3. For the vinaigrette, add the cinnamon to the warm skillet scraping the bottom. Add vinegar and salt and whisk in olive oil.
4. Toss the greens with half the dressing. Toss the pumpkin with 5 tablespoons of the dressing. Finally, mound the greens on a platter placing the pumpkins balls around and sprinkling with the crushed cashews.
Drizzle any remaining dressing on top and serve.
With the exception of Chef Suvir Saran's Pork Vindaloo from his first book, Indian Home Cooking, my favorite way to enjoy a long braising of pork comes from the Latin American kitchen and few are better than Pork and Pumpkin stew. Severed with warm tortillas and boiled rice, this is the ultimate Autumn comfort food!
Pork and Pumpkin Stew
1/4 cup vegetable oil
2 pounds boneless pork shoulder, cut into 1 1/2-inch pieces
2 onions, chopped
3 garlic cloves, minced
a 14-ounce can tomatoes, including the juice
2 teaspoons dried sage
4 potatoes, cut into 1-inch pieces
1 bunch kale, chopped
2 pounds sugar pumpkin cut into 1-inch pieces
In a heavy pot, heat oil and sear pork in batches until nicely caramelized. Remove to a plate and reserve. Add onion, saute until soft and add garlic stirring just until golden. Add tomatoes, breaking them up and return pork and simmer covered for 1 hour adding water if liquid if not sufficient.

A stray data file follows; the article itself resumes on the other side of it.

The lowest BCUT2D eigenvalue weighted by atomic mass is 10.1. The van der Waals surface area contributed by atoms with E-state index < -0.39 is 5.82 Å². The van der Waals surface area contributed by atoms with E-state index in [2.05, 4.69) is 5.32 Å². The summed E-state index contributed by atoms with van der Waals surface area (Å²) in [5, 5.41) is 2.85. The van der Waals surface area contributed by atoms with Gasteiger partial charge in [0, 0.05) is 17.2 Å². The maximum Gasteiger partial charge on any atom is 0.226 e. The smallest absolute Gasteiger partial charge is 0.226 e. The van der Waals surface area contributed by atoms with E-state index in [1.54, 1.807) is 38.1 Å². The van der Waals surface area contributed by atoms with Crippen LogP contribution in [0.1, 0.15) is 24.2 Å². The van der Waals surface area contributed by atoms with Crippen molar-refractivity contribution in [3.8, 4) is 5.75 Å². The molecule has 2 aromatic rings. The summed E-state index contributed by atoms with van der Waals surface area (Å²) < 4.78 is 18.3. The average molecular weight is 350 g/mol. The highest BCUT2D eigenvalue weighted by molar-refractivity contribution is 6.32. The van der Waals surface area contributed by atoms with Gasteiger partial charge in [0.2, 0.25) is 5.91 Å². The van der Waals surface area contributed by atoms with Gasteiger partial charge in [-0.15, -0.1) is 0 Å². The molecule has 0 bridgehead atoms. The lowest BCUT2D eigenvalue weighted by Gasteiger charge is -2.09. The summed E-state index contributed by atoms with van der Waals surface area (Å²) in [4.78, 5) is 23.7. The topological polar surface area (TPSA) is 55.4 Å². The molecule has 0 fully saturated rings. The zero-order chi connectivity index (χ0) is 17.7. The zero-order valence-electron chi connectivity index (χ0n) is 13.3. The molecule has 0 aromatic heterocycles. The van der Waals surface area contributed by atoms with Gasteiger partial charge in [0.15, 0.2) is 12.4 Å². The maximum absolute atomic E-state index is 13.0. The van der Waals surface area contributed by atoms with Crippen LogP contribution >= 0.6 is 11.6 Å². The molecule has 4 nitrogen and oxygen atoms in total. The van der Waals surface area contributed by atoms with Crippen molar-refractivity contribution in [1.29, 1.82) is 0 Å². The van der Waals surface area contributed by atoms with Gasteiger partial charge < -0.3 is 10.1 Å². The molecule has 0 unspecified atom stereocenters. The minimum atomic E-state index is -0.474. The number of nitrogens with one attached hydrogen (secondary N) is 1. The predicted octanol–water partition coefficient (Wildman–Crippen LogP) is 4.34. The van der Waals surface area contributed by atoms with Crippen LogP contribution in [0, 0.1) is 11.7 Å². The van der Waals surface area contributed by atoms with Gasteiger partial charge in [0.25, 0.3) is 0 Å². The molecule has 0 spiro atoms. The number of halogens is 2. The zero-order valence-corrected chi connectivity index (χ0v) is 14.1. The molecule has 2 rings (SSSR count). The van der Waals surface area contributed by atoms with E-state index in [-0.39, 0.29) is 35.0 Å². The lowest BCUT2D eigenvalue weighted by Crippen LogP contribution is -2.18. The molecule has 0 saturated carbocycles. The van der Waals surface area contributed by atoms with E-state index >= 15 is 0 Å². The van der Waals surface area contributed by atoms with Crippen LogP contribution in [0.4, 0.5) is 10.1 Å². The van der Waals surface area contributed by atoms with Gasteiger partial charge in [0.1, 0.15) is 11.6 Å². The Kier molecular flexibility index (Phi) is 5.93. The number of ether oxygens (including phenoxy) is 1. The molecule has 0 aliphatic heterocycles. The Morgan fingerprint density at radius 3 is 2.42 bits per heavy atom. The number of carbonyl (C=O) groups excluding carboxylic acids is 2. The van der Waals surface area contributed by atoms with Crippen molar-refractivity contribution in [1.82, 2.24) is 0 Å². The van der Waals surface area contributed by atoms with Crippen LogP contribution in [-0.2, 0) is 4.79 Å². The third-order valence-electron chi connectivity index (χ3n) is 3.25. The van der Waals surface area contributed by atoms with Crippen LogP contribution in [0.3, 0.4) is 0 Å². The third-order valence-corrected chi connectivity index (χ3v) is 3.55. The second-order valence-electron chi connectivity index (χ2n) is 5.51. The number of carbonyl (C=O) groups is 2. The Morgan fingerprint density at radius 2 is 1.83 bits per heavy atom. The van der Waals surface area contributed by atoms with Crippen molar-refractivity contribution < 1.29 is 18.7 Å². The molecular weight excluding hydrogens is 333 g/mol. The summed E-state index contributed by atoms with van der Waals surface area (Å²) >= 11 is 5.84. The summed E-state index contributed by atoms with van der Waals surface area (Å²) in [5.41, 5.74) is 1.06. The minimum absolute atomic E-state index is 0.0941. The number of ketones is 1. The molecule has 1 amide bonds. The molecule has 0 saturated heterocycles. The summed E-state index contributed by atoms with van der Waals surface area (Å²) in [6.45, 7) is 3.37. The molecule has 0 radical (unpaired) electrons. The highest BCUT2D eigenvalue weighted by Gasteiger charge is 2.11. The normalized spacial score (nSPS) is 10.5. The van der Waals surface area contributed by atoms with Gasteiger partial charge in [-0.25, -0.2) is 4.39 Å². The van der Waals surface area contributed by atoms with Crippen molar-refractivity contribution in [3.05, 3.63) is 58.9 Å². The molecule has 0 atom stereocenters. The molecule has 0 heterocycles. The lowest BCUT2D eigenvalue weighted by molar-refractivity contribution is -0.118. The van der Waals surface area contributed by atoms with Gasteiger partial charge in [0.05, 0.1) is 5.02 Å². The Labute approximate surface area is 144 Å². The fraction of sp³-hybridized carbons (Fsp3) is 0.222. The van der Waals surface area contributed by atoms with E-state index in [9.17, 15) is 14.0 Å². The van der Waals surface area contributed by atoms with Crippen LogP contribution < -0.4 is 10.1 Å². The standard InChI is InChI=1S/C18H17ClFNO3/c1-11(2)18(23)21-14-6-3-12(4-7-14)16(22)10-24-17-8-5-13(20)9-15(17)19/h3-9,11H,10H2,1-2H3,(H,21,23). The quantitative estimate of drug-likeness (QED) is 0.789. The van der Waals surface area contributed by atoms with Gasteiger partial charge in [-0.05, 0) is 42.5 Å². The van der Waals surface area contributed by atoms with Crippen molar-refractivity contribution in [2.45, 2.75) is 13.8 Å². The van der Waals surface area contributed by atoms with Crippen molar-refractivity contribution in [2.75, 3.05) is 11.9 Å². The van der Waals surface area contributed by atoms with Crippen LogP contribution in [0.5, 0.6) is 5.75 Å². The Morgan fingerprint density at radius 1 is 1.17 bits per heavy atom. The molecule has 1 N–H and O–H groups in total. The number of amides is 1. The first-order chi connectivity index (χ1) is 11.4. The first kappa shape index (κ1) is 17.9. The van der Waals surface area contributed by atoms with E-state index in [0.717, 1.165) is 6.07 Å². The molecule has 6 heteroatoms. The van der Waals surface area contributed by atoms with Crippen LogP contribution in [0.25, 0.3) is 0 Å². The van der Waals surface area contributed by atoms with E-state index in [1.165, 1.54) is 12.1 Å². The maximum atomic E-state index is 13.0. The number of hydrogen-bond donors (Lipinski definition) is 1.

Add potatoes and continue to cook for an additional 20 minutes. Add the kale and pumpkin and cooked covered stirring occasionally until pumpkin is tender. Season with salt and pepper and serve over rice with warm tortillas.
When I was in my early 20's, I drove a produce truck delivering fruits and vegetables to little markets around Michigan. One such market was a Latin American market in Lansing. It was there that I discovered Pumpkin Empanadas, a sort of turnover affair filled with sweetened spiced pumpkin. I believe there were 6 to a package and none to a package by the time I returned the truck to Battle Creek. I requested that particular route every week. I was so pleased when I found a recipe that rivaled those wonderful Mexican pastries I used to enjoy back in Michigan. Try these soon. They are just the thing to include in a Sunday brunch and just beg to be washed down with a cup of Mexican hot chocolate.
2 cups flour
2 tablespoons sugar
3/4 cups cold butter, cut into small pieces
1 egg, separated
1/4 cup ice water
1. Preheat oven to 400°F
2. Stir together flour and sugar and work in butter with a pastry blender. Beat together egg yolk and the water add gradually to flour mixture and mix well.
3. Divide dough in half for easier handling and turn onto a lightly floured board. Roll each ball of dough out thin. Cut dough into 4-inch circles.
4. Fill each circle with approximately 1 tablespoon filling, fold in half, and pinch edges to seal; then flute the edges. Place on an ungreased baking sheet, brush the tops with the slightly beaten egg white, and bake for 15 minutes.
2 cups canned pumpkin
1/2 cup brown sugar
1/2 teaspoon anise seed or ground nutmeg
1. Place pumpkin, sugar and anise seed (or nutmeg)Cook over medium heat for 20 minutes. Cool.